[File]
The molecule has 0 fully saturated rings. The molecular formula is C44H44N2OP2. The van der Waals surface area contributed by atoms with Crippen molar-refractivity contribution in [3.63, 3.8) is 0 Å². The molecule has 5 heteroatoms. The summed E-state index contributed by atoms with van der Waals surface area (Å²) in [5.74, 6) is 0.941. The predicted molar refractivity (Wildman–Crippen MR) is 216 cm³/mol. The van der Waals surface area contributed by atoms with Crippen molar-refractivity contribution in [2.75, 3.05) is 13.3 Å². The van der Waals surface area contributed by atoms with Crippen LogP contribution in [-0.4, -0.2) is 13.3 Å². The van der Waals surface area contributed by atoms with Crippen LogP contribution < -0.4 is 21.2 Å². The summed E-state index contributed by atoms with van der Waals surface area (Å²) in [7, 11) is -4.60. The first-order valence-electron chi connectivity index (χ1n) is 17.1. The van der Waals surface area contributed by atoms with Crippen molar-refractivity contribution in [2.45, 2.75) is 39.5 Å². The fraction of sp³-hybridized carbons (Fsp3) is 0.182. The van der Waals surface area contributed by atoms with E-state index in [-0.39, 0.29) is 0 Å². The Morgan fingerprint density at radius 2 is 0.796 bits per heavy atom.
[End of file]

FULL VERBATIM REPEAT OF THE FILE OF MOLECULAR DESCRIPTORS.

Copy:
The molecule has 0 fully saturated rings. The molecular formula is C44H44N2OP2. The van der Waals surface area contributed by atoms with Crippen molar-refractivity contribution in [3.63, 3.8) is 0 Å². The molecule has 5 heteroatoms. The summed E-state index contributed by atoms with van der Waals surface area (Å²) in [5.74, 6) is 0.941. The predicted molar refractivity (Wildman–Crippen MR) is 216 cm³/mol. The van der Waals surface area contributed by atoms with Crippen molar-refractivity contribution in [2.75, 3.05) is 13.3 Å². The van der Waals surface area contributed by atoms with Crippen LogP contribution in [-0.4, -0.2) is 13.3 Å². The van der Waals surface area contributed by atoms with Crippen LogP contribution < -0.4 is 21.2 Å². The summed E-state index contributed by atoms with van der Waals surface area (Å²) in [7, 11) is -4.60. The first-order valence-electron chi connectivity index (χ1n) is 17.1. The van der Waals surface area contributed by atoms with Crippen molar-refractivity contribution in [2.45, 2.75) is 39.5 Å². The fraction of sp³-hybridized carbons (Fsp3) is 0.182. The van der Waals surface area contributed by atoms with E-state index in [-0.39, 0.29) is 0 Å². The Morgan fingerprint density at radius 2 is 0.796 bits per heavy atom.